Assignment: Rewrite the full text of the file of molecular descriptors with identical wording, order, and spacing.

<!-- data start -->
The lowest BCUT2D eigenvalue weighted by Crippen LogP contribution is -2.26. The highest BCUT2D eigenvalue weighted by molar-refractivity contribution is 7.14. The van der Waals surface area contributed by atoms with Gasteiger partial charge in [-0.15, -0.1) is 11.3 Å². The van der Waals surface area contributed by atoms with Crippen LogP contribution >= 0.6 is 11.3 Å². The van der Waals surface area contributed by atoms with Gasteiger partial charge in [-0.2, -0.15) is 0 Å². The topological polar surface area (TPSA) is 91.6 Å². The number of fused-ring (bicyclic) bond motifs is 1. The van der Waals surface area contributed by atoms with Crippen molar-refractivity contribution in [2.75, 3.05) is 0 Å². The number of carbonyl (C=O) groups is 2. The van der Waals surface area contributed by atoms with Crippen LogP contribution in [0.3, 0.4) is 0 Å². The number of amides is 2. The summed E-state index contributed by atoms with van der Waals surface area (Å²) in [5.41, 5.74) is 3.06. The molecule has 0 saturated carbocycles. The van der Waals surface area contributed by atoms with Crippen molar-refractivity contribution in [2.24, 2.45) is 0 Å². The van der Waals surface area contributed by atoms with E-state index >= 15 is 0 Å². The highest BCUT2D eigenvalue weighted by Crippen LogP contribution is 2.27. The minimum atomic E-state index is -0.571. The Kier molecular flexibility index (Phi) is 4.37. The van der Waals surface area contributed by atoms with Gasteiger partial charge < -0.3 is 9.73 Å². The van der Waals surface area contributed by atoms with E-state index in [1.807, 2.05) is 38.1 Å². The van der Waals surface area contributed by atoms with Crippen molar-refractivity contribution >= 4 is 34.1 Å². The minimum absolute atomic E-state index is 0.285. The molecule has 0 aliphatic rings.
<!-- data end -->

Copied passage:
The lowest BCUT2D eigenvalue weighted by Crippen LogP contribution is -2.26. The highest BCUT2D eigenvalue weighted by molar-refractivity contribution is 7.14. The van der Waals surface area contributed by atoms with Gasteiger partial charge in [-0.15, -0.1) is 11.3 Å². The van der Waals surface area contributed by atoms with Crippen LogP contribution >= 0.6 is 11.3 Å². The van der Waals surface area contributed by atoms with Gasteiger partial charge in [-0.2, -0.15) is 0 Å². The topological polar surface area (TPSA) is 91.6 Å². The number of fused-ring (bicyclic) bond motifs is 1. The van der Waals surface area contributed by atoms with Crippen molar-refractivity contribution in [2.75, 3.05) is 0 Å². The number of carbonyl (C=O) groups is 2. The van der Waals surface area contributed by atoms with Crippen LogP contribution in [0.3, 0.4) is 0 Å². The number of amides is 2. The summed E-state index contributed by atoms with van der Waals surface area (Å²) in [5.41, 5.74) is 3.06. The molecule has 0 saturated carbocycles. The van der Waals surface area contributed by atoms with Crippen molar-refractivity contribution in [2.24, 2.45) is 0 Å². The van der Waals surface area contributed by atoms with E-state index >= 15 is 0 Å². The highest BCUT2D eigenvalue weighted by Crippen LogP contribution is 2.27. The minimum atomic E-state index is -0.571. The Kier molecular flexibility index (Phi) is 4.37. The van der Waals surface area contributed by atoms with Gasteiger partial charge < -0.3 is 9.73 Å². The van der Waals surface area contributed by atoms with E-state index in [1.807, 2.05) is 38.1 Å². The van der Waals surface area contributed by atoms with Crippen molar-refractivity contribution >= 4 is 34.1 Å². The minimum absolute atomic E-state index is 0.285. The molecule has 0 aliphatic rings.